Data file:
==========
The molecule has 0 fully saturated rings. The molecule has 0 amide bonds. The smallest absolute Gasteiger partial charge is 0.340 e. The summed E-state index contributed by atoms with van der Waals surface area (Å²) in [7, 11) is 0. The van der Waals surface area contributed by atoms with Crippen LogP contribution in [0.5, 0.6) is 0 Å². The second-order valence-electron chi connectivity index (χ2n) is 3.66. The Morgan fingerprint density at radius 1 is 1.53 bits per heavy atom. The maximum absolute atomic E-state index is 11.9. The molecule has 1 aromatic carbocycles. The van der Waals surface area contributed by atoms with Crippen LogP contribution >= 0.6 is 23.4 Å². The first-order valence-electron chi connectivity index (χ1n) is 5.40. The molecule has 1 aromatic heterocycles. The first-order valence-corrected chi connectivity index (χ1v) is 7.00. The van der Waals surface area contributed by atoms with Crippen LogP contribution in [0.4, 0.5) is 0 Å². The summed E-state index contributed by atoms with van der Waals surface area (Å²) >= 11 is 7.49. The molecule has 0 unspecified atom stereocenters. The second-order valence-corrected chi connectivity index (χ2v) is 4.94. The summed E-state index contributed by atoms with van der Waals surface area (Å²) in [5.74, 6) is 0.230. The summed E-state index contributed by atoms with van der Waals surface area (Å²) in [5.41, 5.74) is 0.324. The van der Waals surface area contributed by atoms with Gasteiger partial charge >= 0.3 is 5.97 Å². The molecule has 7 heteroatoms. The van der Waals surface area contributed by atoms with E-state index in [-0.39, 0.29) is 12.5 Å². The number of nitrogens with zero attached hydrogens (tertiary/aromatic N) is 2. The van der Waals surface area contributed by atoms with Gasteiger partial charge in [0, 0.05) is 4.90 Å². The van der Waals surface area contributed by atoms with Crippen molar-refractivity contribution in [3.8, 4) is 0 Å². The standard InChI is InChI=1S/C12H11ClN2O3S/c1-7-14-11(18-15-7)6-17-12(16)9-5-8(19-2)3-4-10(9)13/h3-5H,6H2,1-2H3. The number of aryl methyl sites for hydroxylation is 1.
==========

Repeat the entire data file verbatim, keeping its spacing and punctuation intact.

The molecule has 0 fully saturated rings. The molecule has 0 amide bonds. The smallest absolute Gasteiger partial charge is 0.340 e. The summed E-state index contributed by atoms with van der Waals surface area (Å²) in [7, 11) is 0. The van der Waals surface area contributed by atoms with Crippen LogP contribution in [0.5, 0.6) is 0 Å². The second-order valence-electron chi connectivity index (χ2n) is 3.66. The Morgan fingerprint density at radius 1 is 1.53 bits per heavy atom. The maximum absolute atomic E-state index is 11.9. The molecule has 1 aromatic carbocycles. The van der Waals surface area contributed by atoms with Crippen LogP contribution >= 0.6 is 23.4 Å². The first-order valence-electron chi connectivity index (χ1n) is 5.40. The molecule has 1 aromatic heterocycles. The first-order valence-corrected chi connectivity index (χ1v) is 7.00. The van der Waals surface area contributed by atoms with Crippen LogP contribution in [0.4, 0.5) is 0 Å². The summed E-state index contributed by atoms with van der Waals surface area (Å²) >= 11 is 7.49. The molecule has 0 unspecified atom stereocenters. The second-order valence-corrected chi connectivity index (χ2v) is 4.94. The summed E-state index contributed by atoms with van der Waals surface area (Å²) in [5.74, 6) is 0.230. The summed E-state index contributed by atoms with van der Waals surface area (Å²) in [5.41, 5.74) is 0.324. The van der Waals surface area contributed by atoms with Gasteiger partial charge >= 0.3 is 5.97 Å². The molecule has 7 heteroatoms. The van der Waals surface area contributed by atoms with E-state index in [-0.39, 0.29) is 12.5 Å². The number of nitrogens with zero attached hydrogens (tertiary/aromatic N) is 2. The van der Waals surface area contributed by atoms with Gasteiger partial charge in [0, 0.05) is 4.90 Å². The van der Waals surface area contributed by atoms with Crippen molar-refractivity contribution in [3.8, 4) is 0 Å². The standard InChI is InChI=1S/C12H11ClN2O3S/c1-7-14-11(18-15-7)6-17-12(16)9-5-8(19-2)3-4-10(9)13/h3-5H,6H2,1-2H3. The number of aryl methyl sites for hydroxylation is 1.